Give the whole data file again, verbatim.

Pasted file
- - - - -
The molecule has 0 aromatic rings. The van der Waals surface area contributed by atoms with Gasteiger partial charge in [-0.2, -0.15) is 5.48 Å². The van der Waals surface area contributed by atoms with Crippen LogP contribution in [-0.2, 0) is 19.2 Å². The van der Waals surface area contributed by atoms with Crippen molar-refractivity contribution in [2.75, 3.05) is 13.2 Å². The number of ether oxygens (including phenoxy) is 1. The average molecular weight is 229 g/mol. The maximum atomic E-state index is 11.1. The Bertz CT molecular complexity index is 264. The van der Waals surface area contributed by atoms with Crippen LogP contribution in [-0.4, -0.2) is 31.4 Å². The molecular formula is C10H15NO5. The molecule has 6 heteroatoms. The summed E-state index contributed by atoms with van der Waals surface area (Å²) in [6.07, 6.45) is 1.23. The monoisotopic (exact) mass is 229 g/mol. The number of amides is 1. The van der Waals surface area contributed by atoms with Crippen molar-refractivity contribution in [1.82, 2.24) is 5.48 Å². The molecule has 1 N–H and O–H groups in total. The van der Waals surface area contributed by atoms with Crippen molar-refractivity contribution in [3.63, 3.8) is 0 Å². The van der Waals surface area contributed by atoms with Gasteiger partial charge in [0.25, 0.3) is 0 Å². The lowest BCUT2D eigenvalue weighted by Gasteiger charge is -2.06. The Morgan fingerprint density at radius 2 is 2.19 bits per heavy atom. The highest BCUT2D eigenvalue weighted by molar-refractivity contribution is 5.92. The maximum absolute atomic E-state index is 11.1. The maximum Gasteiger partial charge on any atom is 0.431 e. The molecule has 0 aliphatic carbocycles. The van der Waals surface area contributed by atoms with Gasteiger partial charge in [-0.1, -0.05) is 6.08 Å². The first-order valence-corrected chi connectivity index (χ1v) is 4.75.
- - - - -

The molecule has 0 aromatic rings. The van der Waals surface area contributed by atoms with Gasteiger partial charge in [-0.2, -0.15) is 5.48 Å². The van der Waals surface area contributed by atoms with Crippen LogP contribution in [-0.2, 0) is 19.2 Å². The van der Waals surface area contributed by atoms with Crippen molar-refractivity contribution in [2.75, 3.05) is 13.2 Å². The number of ether oxygens (including phenoxy) is 1. The average molecular weight is 229 g/mol. The maximum atomic E-state index is 11.1. The Bertz CT molecular complexity index is 264. The van der Waals surface area contributed by atoms with Crippen LogP contribution in [-0.4, -0.2) is 31.4 Å². The molecular formula is C10H15NO5. The molecule has 6 heteroatoms. The summed E-state index contributed by atoms with van der Waals surface area (Å²) in [6.07, 6.45) is 1.23. The monoisotopic (exact) mass is 229 g/mol. The number of amides is 1. The van der Waals surface area contributed by atoms with Crippen molar-refractivity contribution in [1.82, 2.24) is 5.48 Å². The molecule has 1 N–H and O–H groups in total. The van der Waals surface area contributed by atoms with Crippen molar-refractivity contribution in [3.63, 3.8) is 0 Å². The van der Waals surface area contributed by atoms with Gasteiger partial charge in [0.25, 0.3) is 0 Å². The lowest BCUT2D eigenvalue weighted by Gasteiger charge is -2.06. The Morgan fingerprint density at radius 2 is 2.19 bits per heavy atom. The highest BCUT2D eigenvalue weighted by molar-refractivity contribution is 5.92. The maximum absolute atomic E-state index is 11.1. The maximum Gasteiger partial charge on any atom is 0.431 e. The molecule has 0 aliphatic carbocycles. The van der Waals surface area contributed by atoms with Gasteiger partial charge in [-0.1, -0.05) is 6.08 Å². The first-order valence-corrected chi connectivity index (χ1v) is 4.75.